Foreman: That’s your imagination. I’ve seen every account of drug abuse… no offense, but you don’t even stand out of the pack.

Lupe: I’m betting you got money the same place you got attitude. You know, people who quit drinking and people who lose weight, they think they’re better than the people who couldn’t, and because you got out of the projects, you think that anybody who didn’t is weak and stupid.

Foreman: I’m not judging you, now take a breath.

Lupe: The only difference between me and you is that I made some bad decisions, and you made some good ones.

Foreman: You make bad decisions every day of your life. Stop doing drugs, stop having fun, go back to school and get your G.E.D.

Lupe: Yeah, where’s the money coming from? The system’s not set up for people like me. What are you staring at?

Foreman: Your eyes. [shines a light in them]


Foreman: There’s yellow in the sclera. Her liver’s failing. Without a transplant she’ll be dead in the next 48 hours.

Chase: We should increase her immunosuppressants and treat her more specifically – [drug name I didn’t catch].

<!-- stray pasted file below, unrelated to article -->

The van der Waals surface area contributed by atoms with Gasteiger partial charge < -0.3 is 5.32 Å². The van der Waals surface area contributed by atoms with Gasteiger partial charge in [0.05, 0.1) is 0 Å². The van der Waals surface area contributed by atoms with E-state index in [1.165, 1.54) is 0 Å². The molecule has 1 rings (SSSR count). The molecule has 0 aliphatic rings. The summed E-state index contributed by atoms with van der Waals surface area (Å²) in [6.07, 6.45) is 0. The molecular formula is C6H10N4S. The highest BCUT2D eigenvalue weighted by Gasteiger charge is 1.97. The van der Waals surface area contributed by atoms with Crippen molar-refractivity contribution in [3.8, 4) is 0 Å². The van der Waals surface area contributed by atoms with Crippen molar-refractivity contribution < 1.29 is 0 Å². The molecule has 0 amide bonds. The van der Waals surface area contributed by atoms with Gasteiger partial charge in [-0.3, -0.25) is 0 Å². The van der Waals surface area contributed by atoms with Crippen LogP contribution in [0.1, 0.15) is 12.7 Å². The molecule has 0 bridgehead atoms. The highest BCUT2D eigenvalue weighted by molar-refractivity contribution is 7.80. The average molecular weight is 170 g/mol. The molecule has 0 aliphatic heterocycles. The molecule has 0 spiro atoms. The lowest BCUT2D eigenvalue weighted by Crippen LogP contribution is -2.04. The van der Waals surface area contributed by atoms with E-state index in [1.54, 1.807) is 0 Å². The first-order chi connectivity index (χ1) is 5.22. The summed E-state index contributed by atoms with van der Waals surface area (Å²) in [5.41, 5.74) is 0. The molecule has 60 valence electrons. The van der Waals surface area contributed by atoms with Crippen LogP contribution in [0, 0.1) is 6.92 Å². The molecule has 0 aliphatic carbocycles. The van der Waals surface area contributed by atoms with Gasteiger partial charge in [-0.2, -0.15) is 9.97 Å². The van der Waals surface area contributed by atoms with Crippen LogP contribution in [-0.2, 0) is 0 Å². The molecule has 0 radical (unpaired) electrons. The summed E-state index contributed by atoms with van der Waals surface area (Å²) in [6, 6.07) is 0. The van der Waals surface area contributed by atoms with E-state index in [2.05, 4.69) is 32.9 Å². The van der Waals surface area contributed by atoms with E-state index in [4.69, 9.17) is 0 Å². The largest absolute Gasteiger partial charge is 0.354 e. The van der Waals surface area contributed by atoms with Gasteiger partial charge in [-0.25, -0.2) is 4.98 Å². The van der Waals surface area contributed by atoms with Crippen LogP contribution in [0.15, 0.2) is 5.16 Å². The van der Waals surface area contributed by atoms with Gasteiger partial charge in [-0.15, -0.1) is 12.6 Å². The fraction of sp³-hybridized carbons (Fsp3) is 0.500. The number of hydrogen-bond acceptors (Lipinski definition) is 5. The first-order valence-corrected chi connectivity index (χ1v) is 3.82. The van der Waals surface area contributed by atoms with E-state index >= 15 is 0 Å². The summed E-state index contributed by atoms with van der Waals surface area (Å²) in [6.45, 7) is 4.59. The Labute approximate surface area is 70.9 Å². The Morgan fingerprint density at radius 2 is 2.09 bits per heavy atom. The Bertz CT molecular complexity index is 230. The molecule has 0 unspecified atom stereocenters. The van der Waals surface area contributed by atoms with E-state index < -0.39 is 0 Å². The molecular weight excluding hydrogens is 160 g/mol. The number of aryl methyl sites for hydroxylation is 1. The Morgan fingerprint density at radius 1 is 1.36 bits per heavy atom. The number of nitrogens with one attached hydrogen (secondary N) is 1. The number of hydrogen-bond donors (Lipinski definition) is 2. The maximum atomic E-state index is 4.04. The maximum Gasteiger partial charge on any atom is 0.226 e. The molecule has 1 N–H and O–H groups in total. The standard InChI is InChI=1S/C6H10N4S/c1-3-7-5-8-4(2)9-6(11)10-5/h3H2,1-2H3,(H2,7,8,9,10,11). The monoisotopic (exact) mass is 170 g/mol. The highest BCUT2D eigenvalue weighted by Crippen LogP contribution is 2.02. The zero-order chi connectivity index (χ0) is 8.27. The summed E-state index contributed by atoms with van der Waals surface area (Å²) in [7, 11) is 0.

Foreman: Give her more of what’s not working. This is not an autoimmune disease.

Cameron: Her white blood cells are attacking her body. That’s autoimmune.

Foreman: First brain, then lungs, now liver. All getting worse and all in two days. It’s moving too fast! It’s got to be cancer – lymphomatoid granulomatosis. It’s rare even by our standards, but it fits her symptoms. Explains why the steroids aren’t working, the poor fingernail growth –

Cameron: A lot of people have bad fingernails!

Foreman: A lot of people don’t have three organ systems shutting down! Her blood vessels are taking this thing everywhere. She needs total body radiation.

Cameron: We can’t do anything until we can confirm –

Foreman: Running those immunochemstries can take a week, she’ll be dead by the time we –

Chase: That doesn’t make radiation any safer.

Foreman: Okay. Suppose Chase and Cameron are right. Suppose it’s an autoimmune disease. What’s the biggest danger of total body radiation? It suppresses the immune system, which is what we’re trying to do with the steroids anyway!